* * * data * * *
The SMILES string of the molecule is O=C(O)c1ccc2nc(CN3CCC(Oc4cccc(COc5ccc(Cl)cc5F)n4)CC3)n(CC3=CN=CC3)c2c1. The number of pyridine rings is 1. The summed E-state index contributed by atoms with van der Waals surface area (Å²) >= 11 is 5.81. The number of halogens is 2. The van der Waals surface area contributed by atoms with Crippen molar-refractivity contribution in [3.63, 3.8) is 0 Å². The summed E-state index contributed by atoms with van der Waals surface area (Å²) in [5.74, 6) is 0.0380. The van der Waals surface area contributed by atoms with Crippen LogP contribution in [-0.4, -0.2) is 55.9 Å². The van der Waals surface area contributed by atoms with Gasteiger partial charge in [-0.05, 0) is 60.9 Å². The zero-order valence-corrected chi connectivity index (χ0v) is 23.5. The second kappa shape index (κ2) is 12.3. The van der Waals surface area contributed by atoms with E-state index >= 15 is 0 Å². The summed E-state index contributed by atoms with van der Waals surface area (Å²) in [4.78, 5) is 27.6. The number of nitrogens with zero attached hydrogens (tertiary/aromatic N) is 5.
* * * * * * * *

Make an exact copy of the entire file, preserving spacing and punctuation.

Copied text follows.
The SMILES string of the molecule is O=C(O)c1ccc2nc(CN3CCC(Oc4cccc(COc5ccc(Cl)cc5F)n4)CC3)n(CC3=CN=CC3)c2c1. The number of pyridine rings is 1. The summed E-state index contributed by atoms with van der Waals surface area (Å²) >= 11 is 5.81. The number of halogens is 2. The van der Waals surface area contributed by atoms with Crippen molar-refractivity contribution in [3.63, 3.8) is 0 Å². The summed E-state index contributed by atoms with van der Waals surface area (Å²) in [5.74, 6) is 0.0380. The van der Waals surface area contributed by atoms with Crippen LogP contribution in [-0.4, -0.2) is 55.9 Å². The van der Waals surface area contributed by atoms with Gasteiger partial charge in [-0.05, 0) is 60.9 Å². The zero-order valence-corrected chi connectivity index (χ0v) is 23.5. The second kappa shape index (κ2) is 12.3. The van der Waals surface area contributed by atoms with E-state index >= 15 is 0 Å². The summed E-state index contributed by atoms with van der Waals surface area (Å²) in [4.78, 5) is 27.6. The number of nitrogens with zero attached hydrogens (tertiary/aromatic N) is 5.